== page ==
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Year of first Tri race?

Found 67 results

  1. Booked to go to Hawaii with Virgin from Perth to Brissie then Hawaiian Airlines to Kona and back then Qantas Brissie to Perth anyone got advice about what to watch our for with your bike? Ive got a hard Serfas case (pretty heavy around 12kg alone) all experiences much appreciated
  2. So as per my "scoop" at Port, here is the official launch and all the details. http://ap.ironman.com/triathlon/events/apac-ironman-transfer-pilot-program.aspx#axzz36SMSu3dz Edit: I dont think the "calander year" part really suits the Australian race calander, not sure if that is driven by a commercial/ reporting reason or not, isnt US financial year Jan-Dec?.
  3. The third an final installment of my interview with Geoff Meyer, where we discuss among other things Transitions and its place in the grand scheme of things. Hope you have found this to have been a worthwhile exercise, thanks for your questions, and thanks to Geoff for his time. http://transitions.org.au/showarticle.php?cid=37&p=3
  4. As you may have noticed we are playing around with the forum look with a new logo and a bit of a facelift to freshen it up a bit. Hope you like it, all feedback is welcomed. Thanks to Toolbox for the modified logo which looks heaps better, and of course thanks to TenPints for all the tech work. We have on the website part two of my three part interview with Geoff Meyer CEO of Ironman Asia Pacific where I ask him YOUR questions on 5150's, Shepparton, drafting at Melbourne, the various swim starts and the challenge of Challenge. http://www.transitions.org.au/showarticle.php?cid=33&p=3
  5. What do you guys use for Ironman athlete tracking? Any favorite app for iOS & Android? Or do you still use Ironman website? I wrote IMtrackr and released it to the App Store 2 months ago. IMtrackr is free but I do charge if you want to track multiple athletes per race. What's unique about IMtrackr is it sends updates/splits to your devices via push notification during race day. I wrote the app because when I did my Ironman, my friends told me that they wasted their entire day staying close to the computer and refreshing Ironman live website to get an update on me. Anyway, if you awesome triathlete people want to check it out, especially with Ironman Cairns (70.3 & 140.6) this weekend, do download the app: https://itunes.apple.com/us/app/imtrackr/id836182662?ls=1&mt=8 First 3 people who post answers to the questions on the first paragraph will get In-App credits so that you can track multiple athletes this weekend. IMtrackr for Android will be available soon but I haven't set a date for the release yet. Do like us on Facebook or follow us on Twitter for updates and news.
  6. Hi all, I apologise if this has been discussed previously. Which 70.3 event/location within Australia do you think would be more suitable for a first timer and why? Thanks
  7. Bayside Triathlon Club (Melb) is proud to annouce that we will be hosting a Beer Mile event following the 2014 Ironman Melbourne. Bayside are excited to acknowledge the rich heritiage of the Port Mac Beer Mile and establish a new social event for Ironman Melbourne filling the gap between the Hawaii roll down and the awards party Format With details still to come the format will be; 4 repeats of - skull 1 can beer followed by a 200m run Event rules TBC Dress up is encouraged with a prize for the winner and best dressed in addition to spot prizes Location The event will be run Monday afternoon at 2pm from the Bayside Tri Club rooms located on the run course in Hampton http://www.baysidetriclub.com/about-us/bayside-clubrooms-map.html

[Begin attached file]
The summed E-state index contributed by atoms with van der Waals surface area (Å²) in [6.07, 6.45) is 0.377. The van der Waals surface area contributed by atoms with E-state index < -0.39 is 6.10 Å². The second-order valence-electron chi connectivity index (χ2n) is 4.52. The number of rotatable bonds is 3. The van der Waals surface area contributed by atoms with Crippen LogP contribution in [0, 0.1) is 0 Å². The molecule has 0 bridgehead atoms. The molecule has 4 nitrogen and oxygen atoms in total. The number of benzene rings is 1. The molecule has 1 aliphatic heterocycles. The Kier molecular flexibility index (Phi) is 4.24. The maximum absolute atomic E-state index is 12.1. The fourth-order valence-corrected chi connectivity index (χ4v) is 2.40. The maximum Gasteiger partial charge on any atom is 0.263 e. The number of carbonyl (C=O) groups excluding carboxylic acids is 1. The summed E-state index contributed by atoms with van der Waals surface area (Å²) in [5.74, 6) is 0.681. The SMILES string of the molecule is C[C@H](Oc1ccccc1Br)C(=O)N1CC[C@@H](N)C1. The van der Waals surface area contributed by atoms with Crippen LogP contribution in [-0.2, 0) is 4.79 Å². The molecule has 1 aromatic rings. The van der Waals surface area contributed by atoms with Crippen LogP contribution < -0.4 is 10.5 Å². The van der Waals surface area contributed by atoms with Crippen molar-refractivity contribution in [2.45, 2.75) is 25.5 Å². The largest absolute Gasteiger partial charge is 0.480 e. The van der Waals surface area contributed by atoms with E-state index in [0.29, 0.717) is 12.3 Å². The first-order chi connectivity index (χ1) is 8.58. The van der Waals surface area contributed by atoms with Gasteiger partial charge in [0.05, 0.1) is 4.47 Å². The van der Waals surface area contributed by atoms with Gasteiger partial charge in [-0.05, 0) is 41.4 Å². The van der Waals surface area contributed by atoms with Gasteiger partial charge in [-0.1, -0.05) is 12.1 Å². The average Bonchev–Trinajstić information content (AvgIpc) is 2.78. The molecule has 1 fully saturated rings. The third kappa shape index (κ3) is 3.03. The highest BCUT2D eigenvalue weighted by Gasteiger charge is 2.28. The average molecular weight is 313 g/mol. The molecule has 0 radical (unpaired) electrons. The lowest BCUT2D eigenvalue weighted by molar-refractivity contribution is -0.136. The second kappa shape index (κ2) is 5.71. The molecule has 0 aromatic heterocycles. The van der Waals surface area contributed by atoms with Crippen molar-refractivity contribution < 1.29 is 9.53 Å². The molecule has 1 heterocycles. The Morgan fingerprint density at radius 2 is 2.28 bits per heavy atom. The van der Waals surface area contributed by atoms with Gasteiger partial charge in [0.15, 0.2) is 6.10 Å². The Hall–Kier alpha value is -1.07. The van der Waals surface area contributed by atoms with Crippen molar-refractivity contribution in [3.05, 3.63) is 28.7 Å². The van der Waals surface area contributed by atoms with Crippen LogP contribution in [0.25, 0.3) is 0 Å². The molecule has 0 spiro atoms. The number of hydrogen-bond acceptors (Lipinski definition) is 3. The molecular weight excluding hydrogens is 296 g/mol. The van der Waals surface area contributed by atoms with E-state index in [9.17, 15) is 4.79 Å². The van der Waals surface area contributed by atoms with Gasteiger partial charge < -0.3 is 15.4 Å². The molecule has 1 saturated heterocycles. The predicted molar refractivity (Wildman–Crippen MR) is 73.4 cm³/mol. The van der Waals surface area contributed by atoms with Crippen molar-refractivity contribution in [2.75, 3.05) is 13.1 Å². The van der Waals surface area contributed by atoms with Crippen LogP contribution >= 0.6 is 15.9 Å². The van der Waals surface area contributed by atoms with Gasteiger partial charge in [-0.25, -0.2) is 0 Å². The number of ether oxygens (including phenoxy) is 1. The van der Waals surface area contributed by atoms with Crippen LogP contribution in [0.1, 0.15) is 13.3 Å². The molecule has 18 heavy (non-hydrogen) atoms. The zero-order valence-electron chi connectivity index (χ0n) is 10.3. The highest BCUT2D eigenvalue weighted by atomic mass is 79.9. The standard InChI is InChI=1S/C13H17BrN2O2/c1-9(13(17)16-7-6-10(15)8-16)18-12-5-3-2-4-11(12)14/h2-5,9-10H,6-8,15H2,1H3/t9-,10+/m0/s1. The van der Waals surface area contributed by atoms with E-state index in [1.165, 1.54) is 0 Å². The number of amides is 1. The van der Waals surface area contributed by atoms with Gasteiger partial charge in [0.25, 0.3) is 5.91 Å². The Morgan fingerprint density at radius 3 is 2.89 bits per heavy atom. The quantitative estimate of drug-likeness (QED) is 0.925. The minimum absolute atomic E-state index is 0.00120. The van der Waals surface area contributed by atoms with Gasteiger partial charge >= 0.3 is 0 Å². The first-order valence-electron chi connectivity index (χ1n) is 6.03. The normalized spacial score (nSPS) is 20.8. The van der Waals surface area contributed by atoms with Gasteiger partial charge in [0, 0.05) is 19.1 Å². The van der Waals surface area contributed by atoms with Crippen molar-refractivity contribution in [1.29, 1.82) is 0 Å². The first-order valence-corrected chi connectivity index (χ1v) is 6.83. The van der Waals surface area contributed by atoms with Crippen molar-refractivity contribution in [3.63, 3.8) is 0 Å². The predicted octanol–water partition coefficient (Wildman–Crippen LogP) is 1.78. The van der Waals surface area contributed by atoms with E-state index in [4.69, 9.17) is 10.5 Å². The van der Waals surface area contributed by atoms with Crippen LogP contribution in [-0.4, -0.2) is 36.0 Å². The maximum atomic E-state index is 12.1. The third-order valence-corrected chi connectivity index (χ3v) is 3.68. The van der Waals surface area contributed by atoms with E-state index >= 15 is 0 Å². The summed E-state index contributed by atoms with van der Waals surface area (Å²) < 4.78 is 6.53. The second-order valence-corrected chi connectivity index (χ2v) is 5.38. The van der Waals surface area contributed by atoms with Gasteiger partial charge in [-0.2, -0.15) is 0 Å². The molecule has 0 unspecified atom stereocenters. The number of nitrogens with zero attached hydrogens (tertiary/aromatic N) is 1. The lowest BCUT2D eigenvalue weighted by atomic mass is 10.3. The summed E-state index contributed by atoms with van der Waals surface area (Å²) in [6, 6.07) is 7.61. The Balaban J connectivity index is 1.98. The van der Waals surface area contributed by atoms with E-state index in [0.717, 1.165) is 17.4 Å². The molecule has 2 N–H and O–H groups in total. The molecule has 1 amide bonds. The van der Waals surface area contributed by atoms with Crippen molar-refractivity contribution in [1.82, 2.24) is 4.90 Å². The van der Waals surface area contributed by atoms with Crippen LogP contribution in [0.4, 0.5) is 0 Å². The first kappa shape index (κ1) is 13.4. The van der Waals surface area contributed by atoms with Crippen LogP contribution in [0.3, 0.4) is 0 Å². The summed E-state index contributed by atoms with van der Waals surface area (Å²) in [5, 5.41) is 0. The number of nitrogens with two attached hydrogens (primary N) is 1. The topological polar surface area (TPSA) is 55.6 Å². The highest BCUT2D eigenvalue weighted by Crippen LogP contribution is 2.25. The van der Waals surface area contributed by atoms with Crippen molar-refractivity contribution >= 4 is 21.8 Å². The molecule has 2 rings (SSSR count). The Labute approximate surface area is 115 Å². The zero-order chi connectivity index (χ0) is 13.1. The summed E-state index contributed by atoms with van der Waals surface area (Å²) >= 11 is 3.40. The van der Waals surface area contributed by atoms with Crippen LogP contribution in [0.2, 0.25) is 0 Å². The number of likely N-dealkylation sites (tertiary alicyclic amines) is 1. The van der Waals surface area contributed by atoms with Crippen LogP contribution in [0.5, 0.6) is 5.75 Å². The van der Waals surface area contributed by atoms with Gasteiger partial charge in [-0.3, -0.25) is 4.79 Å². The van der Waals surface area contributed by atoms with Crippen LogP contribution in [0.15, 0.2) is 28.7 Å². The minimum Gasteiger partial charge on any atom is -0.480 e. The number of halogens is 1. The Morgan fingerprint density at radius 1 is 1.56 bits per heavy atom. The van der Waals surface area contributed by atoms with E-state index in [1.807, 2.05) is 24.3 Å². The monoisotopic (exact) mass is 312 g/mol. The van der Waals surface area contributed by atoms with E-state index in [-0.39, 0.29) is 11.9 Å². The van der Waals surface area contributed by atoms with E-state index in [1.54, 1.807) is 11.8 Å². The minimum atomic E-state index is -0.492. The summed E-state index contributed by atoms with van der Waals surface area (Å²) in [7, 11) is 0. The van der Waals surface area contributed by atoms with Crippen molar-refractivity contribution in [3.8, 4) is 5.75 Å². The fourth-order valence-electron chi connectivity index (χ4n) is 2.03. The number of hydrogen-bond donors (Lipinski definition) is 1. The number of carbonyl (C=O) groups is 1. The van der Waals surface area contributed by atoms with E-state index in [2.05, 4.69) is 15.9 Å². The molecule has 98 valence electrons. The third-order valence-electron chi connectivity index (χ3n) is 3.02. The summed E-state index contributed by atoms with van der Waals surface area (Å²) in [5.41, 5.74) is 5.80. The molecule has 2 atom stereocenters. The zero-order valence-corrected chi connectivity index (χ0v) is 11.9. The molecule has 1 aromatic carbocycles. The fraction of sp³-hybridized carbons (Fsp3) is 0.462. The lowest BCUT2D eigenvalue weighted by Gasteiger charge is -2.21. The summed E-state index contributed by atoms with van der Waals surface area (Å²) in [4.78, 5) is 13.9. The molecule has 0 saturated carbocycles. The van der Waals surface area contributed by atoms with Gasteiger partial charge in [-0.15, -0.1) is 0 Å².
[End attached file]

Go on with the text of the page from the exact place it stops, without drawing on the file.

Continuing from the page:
8. Canberra 70.3 was the first race for me racing in my hometown of Canberra, and my first race in Australia after doing all my racing and training in U.S. I had three goals for Canberra 70.3 1.Get my bike from Detroit to Canberra safely 2. Have fun racing in my hometown with family and friends supporting 3. Win 18-24 Age group and finish the year ranked #1 in the 18-24 ironman 70.3 rankings After a 27:09 swim in Lake Burley Griffin, a 2:24:56 ride around the city and a 1:20:23 run along the lake I accomplished 2 of those goals. Finishing in 4:16:57 in Canberra for 2nd 18-24 was a little disappointing but in reflecting on it I have learned a lot more from this race than many others I have been happy with. After going out too hard in the swim I faded in the back half and dropped off to swim a minute slower than I did in Miami 6 weeks earlier in a non wetsuit swim. The bike leg in Canberra really exposed my weaknesses on the bike after racing and training on very flat roads in the States. Descending down into Coppins Crossing I was given a dose of humble pie as a few people flew past me. I have known that my lack of time in the saddle leaves a lot to be desired in my handling skills but this opened my eyes to how much work I have to do. After getting off the bike 5 minutes behind the leader of my age group I knew I had to chase hard and opened my run with a 25:21 7km first lap on pace for a 1:16 split. After losing time in the second lap I began to fade in the 3rd lap and finished in 1:20:23. Reflecting on the race allows me to pinpoint areas that I can work on for 2014 and I believe having a slightly dissapointing race every now and then is neccessary to keep athletes honest and driven during the year. A full race report with photos and my thoughts can be found on my website at http://jamesthorptriathlete.com/2013/12/26/hometown-race-report-canberra-70-3/ All the best to everyone in the new year.